Toxocara cati

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Toxocara cati
Toxocara cati 2 beentree.jpg
Cluster of adult worms
Scientific classification edit
Kingdom: Animalia
Phylum: Nematoda
Class: Chromadorea
Order: Ascaridida
Family: Toxocaridae
Genus: Toxocara
T. cati
Binomial name
Toxocara cati
Schrank, 1788

Toxocara mystax (Zeder, 1800)

Toxocara cati, also known as the feline roundworm, is parasite of cats and other felids. It is one of the most common nematodes of cats, infecting both wild and domestic felids worldwide. Adult worms are localised in the gut of the host. In adult cats, the infection – which is called toxocariasis – is usually asymptomatic. However, massive infection in juvenile cats can be fatal.

Feline roundworms are brownish-yellow to cream colored to pink and may be up to 10 cm in length. Adults have short, wide cervical alae giving their anterior ends the distinct appearance of an arrow (hence their name, toxo, meaning arrow, and cara meaning head). Eggs are pitted ovals with a width of 65 μm and a length of about 75 μm making them invisible to the human eye. The larvae are so small that they are easily transmitted from an adult female to her nursing kittens through her milk.[1][2][3][4]


Wild felids can become infected from a variety of sources; the primary source is infected fecal matter. The eggs of the roundworm become infective in three to four weeks after being passed out in fecal matter.[5] Contact with the soil, licking fur near feet, and eating a host animal (such as rodents) can also lead to infection of the felines.[5] The consumption of infected carrion also leads to contraction of the parasites, which is some of the food that members of Felidae consume.[6] The eggs hatch in the intestines and the larvae are then released into the cat’s digestive tract.[5] The larvae are capable of migrating through the tissues and are found in the liver, lungs, tracheal washings and muscles as well as in the digestive tract.[7][5] From there, they move up to the trachea where they are swallowed causing hacking and other problems.[5] The larvae can also move throughout the body and cause more damage to the infected individuals. The worms can even go into the mother’s milk and infect the young.[5]

Clinical signs[edit]

There are numerous clinical signs when dealing with Feline Roundworm. Some clinical signs that can be detected easily are vomiting, decreased appetite, and poor growth.[8] Like many diseases, changes in behavior can also attribute as a symptom of any individuals infected with roundworms. The decreased appetite will result in individuals appear scrawny, mangy, and sickly. The poor growth and decreased appetite is exceptionally detrimental to kittens, as the appetite loss and poor growth will ultimately lead to mortality since this time of growth for kittens is very important. The mortality of kittens will lead to continual decrease of the population as there will be fewer kittens to replace adult mortality. Additional clinical signs that can be identified at closer examination include pot bellied appearance, abdominal discomfort, and diarrhea.[8] Those with a small number of worms, however, may not show the clinical signs of being infected with worms[8] resulting in it being hard to determine if individuals have roundworms.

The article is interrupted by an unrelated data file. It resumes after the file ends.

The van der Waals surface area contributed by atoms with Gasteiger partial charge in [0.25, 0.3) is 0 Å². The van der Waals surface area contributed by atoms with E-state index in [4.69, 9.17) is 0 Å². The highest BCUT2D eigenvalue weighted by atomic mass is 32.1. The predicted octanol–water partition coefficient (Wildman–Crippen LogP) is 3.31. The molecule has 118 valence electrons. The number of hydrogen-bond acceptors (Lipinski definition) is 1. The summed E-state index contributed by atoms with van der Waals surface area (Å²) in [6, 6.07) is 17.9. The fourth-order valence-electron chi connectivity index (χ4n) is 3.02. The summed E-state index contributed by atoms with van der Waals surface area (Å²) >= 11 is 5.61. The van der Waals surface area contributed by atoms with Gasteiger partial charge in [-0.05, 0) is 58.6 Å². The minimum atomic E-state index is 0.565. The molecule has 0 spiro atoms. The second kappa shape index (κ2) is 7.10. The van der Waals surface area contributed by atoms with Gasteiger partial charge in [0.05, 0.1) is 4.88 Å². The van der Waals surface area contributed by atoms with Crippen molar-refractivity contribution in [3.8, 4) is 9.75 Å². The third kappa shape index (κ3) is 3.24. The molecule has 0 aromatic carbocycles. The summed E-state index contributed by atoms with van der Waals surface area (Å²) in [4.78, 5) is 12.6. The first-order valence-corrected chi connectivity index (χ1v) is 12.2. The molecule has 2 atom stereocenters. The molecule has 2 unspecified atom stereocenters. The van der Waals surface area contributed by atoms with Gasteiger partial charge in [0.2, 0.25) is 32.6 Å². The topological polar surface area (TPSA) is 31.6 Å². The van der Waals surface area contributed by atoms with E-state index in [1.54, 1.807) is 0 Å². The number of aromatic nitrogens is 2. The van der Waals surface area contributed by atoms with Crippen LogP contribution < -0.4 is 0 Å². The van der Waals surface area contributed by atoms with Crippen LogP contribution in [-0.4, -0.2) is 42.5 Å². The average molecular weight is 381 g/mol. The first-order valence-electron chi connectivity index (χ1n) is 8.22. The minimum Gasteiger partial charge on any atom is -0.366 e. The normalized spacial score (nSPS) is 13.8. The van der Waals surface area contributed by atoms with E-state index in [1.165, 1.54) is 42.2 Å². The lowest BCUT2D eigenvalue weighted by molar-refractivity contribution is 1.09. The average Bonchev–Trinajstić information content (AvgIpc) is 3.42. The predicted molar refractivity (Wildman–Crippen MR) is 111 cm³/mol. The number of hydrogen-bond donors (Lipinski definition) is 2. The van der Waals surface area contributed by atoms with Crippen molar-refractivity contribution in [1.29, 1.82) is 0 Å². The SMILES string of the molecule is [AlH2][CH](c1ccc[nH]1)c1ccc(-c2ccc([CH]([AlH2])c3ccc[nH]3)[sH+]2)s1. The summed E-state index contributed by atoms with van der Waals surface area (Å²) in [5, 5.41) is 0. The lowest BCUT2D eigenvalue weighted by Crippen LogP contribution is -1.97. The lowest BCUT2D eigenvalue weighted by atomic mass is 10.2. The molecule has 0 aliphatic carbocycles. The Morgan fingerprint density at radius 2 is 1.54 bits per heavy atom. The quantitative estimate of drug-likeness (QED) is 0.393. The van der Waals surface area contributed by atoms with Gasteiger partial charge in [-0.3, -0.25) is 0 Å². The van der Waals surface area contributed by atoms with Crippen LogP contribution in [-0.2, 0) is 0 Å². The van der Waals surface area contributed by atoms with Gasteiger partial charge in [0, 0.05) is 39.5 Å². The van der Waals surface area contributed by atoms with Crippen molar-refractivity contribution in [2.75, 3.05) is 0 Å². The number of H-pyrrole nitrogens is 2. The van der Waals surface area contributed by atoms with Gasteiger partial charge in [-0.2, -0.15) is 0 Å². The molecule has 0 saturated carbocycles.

Little research has been done as far as identifying the roundworm in wild felid populations. Possible detection methods for discovering feline roundworm include noting changes in behavior. The change in behavior can be identified through from eyewitness accounts. As change in behavior can include a lack of fear towards humans, eyewitness accounts can be imperative for identifying round worm. Felids especially are hard to detect for roundworm as they are naturally loners by nature (with the exception of the lion, who forms prides) and are cryptic by nature.[6] Another method to help determine the possibility of roundworm infection is transect studies. The studies implement individuals walking along transects and spotting animals and noting for any unusual behavior within animals of populations. The transect studies, however, need suspicion of infection in order to be implemented. To that end, many DNR (Department of Natural Resources) and other wildlife organizations (such as the US Geological Survey) allow people to provide information regarding suspicion of infection.[9] These organizations will then have people fill out a sheet detailing the mortality event.[9]

For organizations such as the DNR, reporting individuals that have been viewed[10] aids in the detection of individuals infected by roundworm. The contacted DNR will then proceed with the proper procedures to work on dealing with the possibility of roundworm infestation in the area. Many agencies use fecal matter testing and studies to identify the presence of parasites within a population. Agencies take the fecal matter of a suspected population and test the contents for the presence of eggs or remains of adults. Many parasites often pass their eggs through the animal’s fecal matter. Identification is paramount to reduce the chance of disease or mortality.[11] Soil samples around the fecal matter are also taken and tested in order to ensure that there is an active roundworm population.[11] Road kill samples also prove to be a way to detect individuals who are infected with roundworm. This is due to animals often acting differently when diseased, as shown from canine distemper, which over time, causes changes in behavior such as losing the fear of humans, becoming unnaturally aggressive, and wandering aimlessly.[12] These samples can be recovered and then examine for the possibility of roundworm.